I want something more, but not something sweet. I don't want dessert, not the lemon parfait or the brown-sugar-date cake or the pineapple tarte tatin. The cheese list is a mystery to me, but finally (with a little help from my server) I order some clochette, a goat cheese from the Loire Valley. A fat little wedge of the cheese comes with a tiny dish of what turns out to be heather honey. The honey comes from Italy, and it is like warm sunlight, with a slightly crystalline texture that contrasts perfectly against the creamy smoothness of the cheese and the nutty bread. I slice the cheese and lay it on a piece of walnut bread with a smear of honey, and it is better than any tarte tatin or brown-sugar-date cake. At least for tonight.

Thursday, March 13, 2008

Eating. steak for one.

Steak at home became one of the great pleasures of my life when I began living alone. I would experiment with different methods - broiling it in the oven, searing it in a cast-iron skillet or ridged grill pan, or frying it in the thinnest film of olive oil. (And there was the incident with the flaming whiskey which has yet to be repeated). I would rest the steak for an hour or so before dinner, letting the meat come to room temperature before laying it in the hot pan. Usually I would just season it with salt and pepper, but sometimes I would smash a few cloves of garlic and throw them in a zip-top bag with the steak and a few sloshes of olive oil, soy sauce, and perhaps a little Worcestershire sauce, marinating it for a few hours or overnight. With the steak I would have mashed potatoes or creamed spinach - never both, because making more than two dishes for one person is tedious, leaving the kitchen a disaster and the diner overstuffed - with the steak, usually enough for dinner that night and lunch the next day.

The difficult part of cooking steak at home is achieving the perfect balance between a crusty, well-browned exterior and a medium-rare (my preferred degree of doneness) interior. Many writers have written at length of the science of cooking meat, and they have all confused me. Then there is Jeffrey Steingarten, who warbles at length about marbling and different cuts and different animals and various steakhouses and wet-aging versus dry-aging and low heat and high heat and so forth. Which confused me even more. Not to mention I have no intention of trying to age my own beef at home. Also, I live in a condominium, and therefore his instructions on grilling a porterhouse steak over coal (there are three different recipes for a grilled steak in It Must've Been Something I Ate) are of no use to me. But then he includes a recipe for A PERFECTLY FINE UNGRILLED STEAK. This could be interesting.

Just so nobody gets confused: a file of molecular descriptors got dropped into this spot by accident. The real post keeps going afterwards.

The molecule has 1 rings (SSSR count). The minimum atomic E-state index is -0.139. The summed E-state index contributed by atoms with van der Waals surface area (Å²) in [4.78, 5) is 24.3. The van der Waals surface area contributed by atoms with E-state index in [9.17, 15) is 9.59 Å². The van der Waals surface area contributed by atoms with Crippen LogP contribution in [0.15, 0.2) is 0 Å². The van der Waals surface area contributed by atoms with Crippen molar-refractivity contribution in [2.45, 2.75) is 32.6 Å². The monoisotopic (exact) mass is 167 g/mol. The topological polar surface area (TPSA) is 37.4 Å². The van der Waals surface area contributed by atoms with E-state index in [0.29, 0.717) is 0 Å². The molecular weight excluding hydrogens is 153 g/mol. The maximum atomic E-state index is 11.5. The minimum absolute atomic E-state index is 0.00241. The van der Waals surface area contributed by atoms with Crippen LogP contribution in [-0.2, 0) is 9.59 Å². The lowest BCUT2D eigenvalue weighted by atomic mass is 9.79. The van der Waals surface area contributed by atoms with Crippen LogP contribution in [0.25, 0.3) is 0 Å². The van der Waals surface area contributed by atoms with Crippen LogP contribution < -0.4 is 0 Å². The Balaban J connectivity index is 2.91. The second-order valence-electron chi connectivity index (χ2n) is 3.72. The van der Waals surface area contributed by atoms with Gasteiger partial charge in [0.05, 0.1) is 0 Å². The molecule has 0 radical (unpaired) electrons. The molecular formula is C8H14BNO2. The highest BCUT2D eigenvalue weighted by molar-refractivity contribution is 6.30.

My steak - a rib-eye this time - has been marinating overnight with olive oil seasoned with a splash of soy sauce, Worcestershire sauce, smashed garlic cloves, and sprigs of rosemary. I let it rest on the counter until I'm ready to start cooking. The rice is steaming away in its white plastic cooker. I'm starting to get hungry. Jeffrey Steingarten's recipe calls for lots of butter, six tablespoons, melted in a heavy-bottomed sauté pan. (I console myself with the fact that I am using a smaller pan, so I only use four tablespoons, and most of it stays in the pan. But I am probably only fooling myself). Actually my pan is a small, heavy non-stick frying pan that I use for omelets and pancakes. The butter melts, and just before it starts to brown I slide the steak into the foaming butter.

The smell of garlic and rosemary and browning butter and browning steak rises in the narrow kitchen. I take a spoon and baste the steak with the golden butter. As promised, a firm, dark brown crust begins to form on the bottom, although I keep the heat on just past medium heat, instead of medium-high. (My electric stove reacts a little differently than the gas range I learned to cook on, and I have had to relearn everything). I turn the steak over, continue cooking, continue spooning brown butter over the top. At last it is done, both sides with a fine, deep reddish-brown crust, the inside just on the rare side of medium-rare. I scoop some rice on a plate, add a piece of my steak, and settle in for dinner. It is perfect, with the flavors of garlic and rosemary and brown butter mingling with the richness of good beef. Who needs a grill when all you need is a little butter and a hot pan?

Tuesday, March 11, 2008

Dinner for two.